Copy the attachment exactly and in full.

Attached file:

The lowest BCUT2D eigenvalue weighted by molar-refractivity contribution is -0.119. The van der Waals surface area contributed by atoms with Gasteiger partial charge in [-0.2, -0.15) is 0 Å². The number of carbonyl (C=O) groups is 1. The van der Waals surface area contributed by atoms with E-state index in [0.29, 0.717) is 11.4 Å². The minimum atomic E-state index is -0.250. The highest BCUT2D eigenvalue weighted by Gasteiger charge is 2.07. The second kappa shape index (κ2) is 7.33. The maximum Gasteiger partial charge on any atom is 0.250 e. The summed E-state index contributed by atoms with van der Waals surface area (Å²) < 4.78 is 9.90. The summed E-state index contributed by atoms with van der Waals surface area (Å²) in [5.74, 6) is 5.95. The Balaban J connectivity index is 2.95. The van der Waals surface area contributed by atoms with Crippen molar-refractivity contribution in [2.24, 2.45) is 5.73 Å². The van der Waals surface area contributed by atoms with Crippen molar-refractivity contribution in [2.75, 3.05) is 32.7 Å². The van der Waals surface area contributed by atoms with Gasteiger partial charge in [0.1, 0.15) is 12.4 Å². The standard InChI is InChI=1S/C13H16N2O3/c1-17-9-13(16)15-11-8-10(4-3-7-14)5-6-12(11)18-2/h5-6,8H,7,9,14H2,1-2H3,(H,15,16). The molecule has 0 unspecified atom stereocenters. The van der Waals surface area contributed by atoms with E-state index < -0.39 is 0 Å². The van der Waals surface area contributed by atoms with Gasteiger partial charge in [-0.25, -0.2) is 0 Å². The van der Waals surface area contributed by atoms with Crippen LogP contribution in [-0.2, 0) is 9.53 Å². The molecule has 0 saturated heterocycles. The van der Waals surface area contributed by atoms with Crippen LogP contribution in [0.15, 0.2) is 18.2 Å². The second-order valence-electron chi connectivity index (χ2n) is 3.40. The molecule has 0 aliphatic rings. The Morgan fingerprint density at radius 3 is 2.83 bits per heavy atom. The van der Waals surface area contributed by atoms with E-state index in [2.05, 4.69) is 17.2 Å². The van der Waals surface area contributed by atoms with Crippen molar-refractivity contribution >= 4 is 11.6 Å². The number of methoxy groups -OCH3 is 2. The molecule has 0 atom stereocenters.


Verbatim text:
The lowest BCUT2D eigenvalue weighted by molar-refractivity contribution is -0.119. The van der Waals surface area contributed by atoms with Gasteiger partial charge in [-0.2, -0.15) is 0 Å². The number of carbonyl (C=O) groups is 1. The van der Waals surface area contributed by atoms with E-state index in [0.29, 0.717) is 11.4 Å². The minimum atomic E-state index is -0.250. The highest BCUT2D eigenvalue weighted by Gasteiger charge is 2.07. The second kappa shape index (κ2) is 7.33. The maximum Gasteiger partial charge on any atom is 0.250 e. The summed E-state index contributed by atoms with van der Waals surface area (Å²) < 4.78 is 9.90. The summed E-state index contributed by atoms with van der Waals surface area (Å²) in [5.74, 6) is 5.95. The Balaban J connectivity index is 2.95. The van der Waals surface area contributed by atoms with Crippen molar-refractivity contribution in [2.24, 2.45) is 5.73 Å². The van der Waals surface area contributed by atoms with Crippen molar-refractivity contribution in [2.75, 3.05) is 32.7 Å². The van der Waals surface area contributed by atoms with Gasteiger partial charge in [0.1, 0.15) is 12.4 Å². The standard InChI is InChI=1S/C13H16N2O3/c1-17-9-13(16)15-11-8-10(4-3-7-14)5-6-12(11)18-2/h5-6,8H,7,9,14H2,1-2H3,(H,15,16). The molecule has 0 unspecified atom stereocenters. The van der Waals surface area contributed by atoms with E-state index < -0.39 is 0 Å². The van der Waals surface area contributed by atoms with Gasteiger partial charge in [-0.25, -0.2) is 0 Å². The van der Waals surface area contributed by atoms with Crippen LogP contribution in [-0.2, 0) is 9.53 Å². The molecule has 0 saturated heterocycles. The van der Waals surface area contributed by atoms with Crippen LogP contribution in [0.15, 0.2) is 18.2 Å². The second-order valence-electron chi connectivity index (χ2n) is 3.40. The molecule has 0 aliphatic rings. The Morgan fingerprint density at radius 3 is 2.83 bits per heavy atom. The van der Waals surface area contributed by atoms with E-state index in [2.05, 4.69) is 17.2 Å². The van der Waals surface area contributed by atoms with Crippen molar-refractivity contribution >= 4 is 11.6 Å². The number of methoxy groups -OCH3 is 2. The molecule has 0 atom stereocenters.